Earlier this year, the founders of Stream, a five-year-old, 60-person startup with offices in Boulder and Amsterdam, weren’t feeling so great about their prospects. As COVID-19 began its spread in the U.S., some smaller customers of the startup — whose APIs enable product teams to build chat and activity feeds for their applications — began to fold.
“It was really scary when [the virus] initially hit, because a lot of our smaller customers went out of business, which made us worry about what would happen to the larger ones,” recalls Thierry Schellenbach, who started Stream with Tommaso Barbugli, the lead engineer at his last startup.
“One [larger customer] did go bankrupt, which impacted our numbers.” But then a strange thing happened, he says. Companies in education and healthcare and online events and even religious communities began beefing up their online operations, and turning in part to Stream to do it.
Schellenbach understood the impulse. He and Barbugli created Stream to address a pain they felt firsthand at Schellenbach’s first company out of college — a social network that was ultimately acquired for a modest sum by a private equity firm in the Netherlands. Though it grew to “millions of users,” he says, its activity feed was routinely failing as the network scaled, given the many moving pieces involved, and it took a “ton of engineering resources to keep it working well.”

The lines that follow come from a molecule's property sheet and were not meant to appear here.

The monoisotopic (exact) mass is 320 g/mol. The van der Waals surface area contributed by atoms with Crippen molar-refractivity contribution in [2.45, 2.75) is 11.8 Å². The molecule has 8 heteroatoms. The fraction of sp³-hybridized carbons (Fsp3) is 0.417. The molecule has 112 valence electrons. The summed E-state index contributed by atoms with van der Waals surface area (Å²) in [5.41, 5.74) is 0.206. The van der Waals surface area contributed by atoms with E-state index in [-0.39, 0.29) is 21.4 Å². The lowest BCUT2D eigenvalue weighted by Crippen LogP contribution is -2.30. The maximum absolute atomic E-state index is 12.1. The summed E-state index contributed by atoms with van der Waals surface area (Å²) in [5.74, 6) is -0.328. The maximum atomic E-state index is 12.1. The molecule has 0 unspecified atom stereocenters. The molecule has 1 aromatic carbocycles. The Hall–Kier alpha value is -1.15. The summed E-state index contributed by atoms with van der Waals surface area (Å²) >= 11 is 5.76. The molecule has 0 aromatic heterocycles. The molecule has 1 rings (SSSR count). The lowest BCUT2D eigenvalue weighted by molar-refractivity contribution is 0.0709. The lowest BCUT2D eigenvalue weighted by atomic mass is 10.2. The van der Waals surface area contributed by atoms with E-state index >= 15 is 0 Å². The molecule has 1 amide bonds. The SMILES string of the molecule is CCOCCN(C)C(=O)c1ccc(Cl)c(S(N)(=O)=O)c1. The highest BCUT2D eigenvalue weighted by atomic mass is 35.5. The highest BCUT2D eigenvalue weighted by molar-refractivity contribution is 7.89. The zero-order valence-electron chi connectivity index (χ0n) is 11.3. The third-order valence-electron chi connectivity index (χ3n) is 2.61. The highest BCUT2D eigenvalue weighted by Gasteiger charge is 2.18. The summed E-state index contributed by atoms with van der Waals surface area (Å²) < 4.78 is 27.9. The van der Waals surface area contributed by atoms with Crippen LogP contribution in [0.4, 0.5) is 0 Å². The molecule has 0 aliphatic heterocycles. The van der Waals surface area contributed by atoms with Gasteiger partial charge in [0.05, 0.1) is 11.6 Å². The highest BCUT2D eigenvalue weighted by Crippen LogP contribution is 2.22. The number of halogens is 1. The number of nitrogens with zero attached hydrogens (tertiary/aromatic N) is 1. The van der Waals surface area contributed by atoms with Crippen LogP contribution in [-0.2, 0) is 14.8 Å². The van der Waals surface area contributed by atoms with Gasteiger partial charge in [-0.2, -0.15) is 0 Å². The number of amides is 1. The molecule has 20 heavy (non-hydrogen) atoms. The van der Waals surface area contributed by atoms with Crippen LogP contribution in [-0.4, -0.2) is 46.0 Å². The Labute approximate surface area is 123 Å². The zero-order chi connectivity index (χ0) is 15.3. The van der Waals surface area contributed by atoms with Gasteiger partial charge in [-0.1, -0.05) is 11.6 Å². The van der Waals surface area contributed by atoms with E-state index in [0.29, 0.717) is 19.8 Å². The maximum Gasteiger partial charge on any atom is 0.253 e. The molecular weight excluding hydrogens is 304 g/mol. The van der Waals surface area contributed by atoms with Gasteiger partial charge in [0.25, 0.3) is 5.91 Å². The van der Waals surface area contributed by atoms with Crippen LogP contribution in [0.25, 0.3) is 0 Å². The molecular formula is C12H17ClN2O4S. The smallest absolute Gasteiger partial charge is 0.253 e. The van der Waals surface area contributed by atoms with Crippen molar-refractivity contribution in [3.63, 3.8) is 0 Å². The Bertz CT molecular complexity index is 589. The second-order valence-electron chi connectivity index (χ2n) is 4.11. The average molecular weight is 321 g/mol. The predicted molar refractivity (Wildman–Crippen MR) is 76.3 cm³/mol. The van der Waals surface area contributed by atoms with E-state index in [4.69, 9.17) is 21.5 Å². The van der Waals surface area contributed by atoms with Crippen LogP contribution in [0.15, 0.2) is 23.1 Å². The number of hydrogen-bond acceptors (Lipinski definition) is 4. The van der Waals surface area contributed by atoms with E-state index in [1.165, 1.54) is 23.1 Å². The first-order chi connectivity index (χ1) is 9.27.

Because the two knew the world needed more off-the-shelf software and specifically software focused on activity feeds, they began building it themselves.
Yet that’s not the only reason the company is gaining traction. Schellenbach attributes Stream’s resiliency in the pandemic to a decision 10 months ago to also begin developing a chat API after seeing customers trying to build their own atop their activity feeds. Now schools like Harvard, social media companies like Dubsmash and the health information site Healthline are customers, and investors are beginning to take more notice, too.
Indeed, today the company is announcing it has closed a $15 million Series A round that was led by GGV Capital and included 01 Advisors, Knight, seed round lead investor Arthur Ventures and other backers. Among them is Datadog CEO Olivier Pomel and GitHub co-founder Tom Preston-Werner.
The round brings the company’s total funding to $20.25 million, and it was raised from many individuals who Schellenbach (based in Boulder) and Barbugli (based in Amsterdam) have never met in person, including the GGV team.
Schellenbach credits GGV for not hewing too closely to old models during these socially distanced days, as did “three or four” VCs with whom he’d spoken and who said he’d have to meet them in San Francisco in order to make a deal happen.
He also traces Stream’s fundraising success to the accelerator program Techstars, which Stream entered when it was just two months old back in 2015. As he explains, he and Barbugli had “no VC connections at the time, so Techstars was important to open up the fundraising side of things.”
Those references have only bred more references — and now, more than ever — it makes a difference, he suggests.
“We’re lucky,” he says. Stream was introduced to GGV. GGV then introduced the team to Dick Costolo of 01 Advisors. Meanwhile, for “companies trying to raise a seed round, if you don’t have clear references, right now, it’s tough.”
Photo of Schellenbach and Barbugli, circa 2015, courtesy of Stream.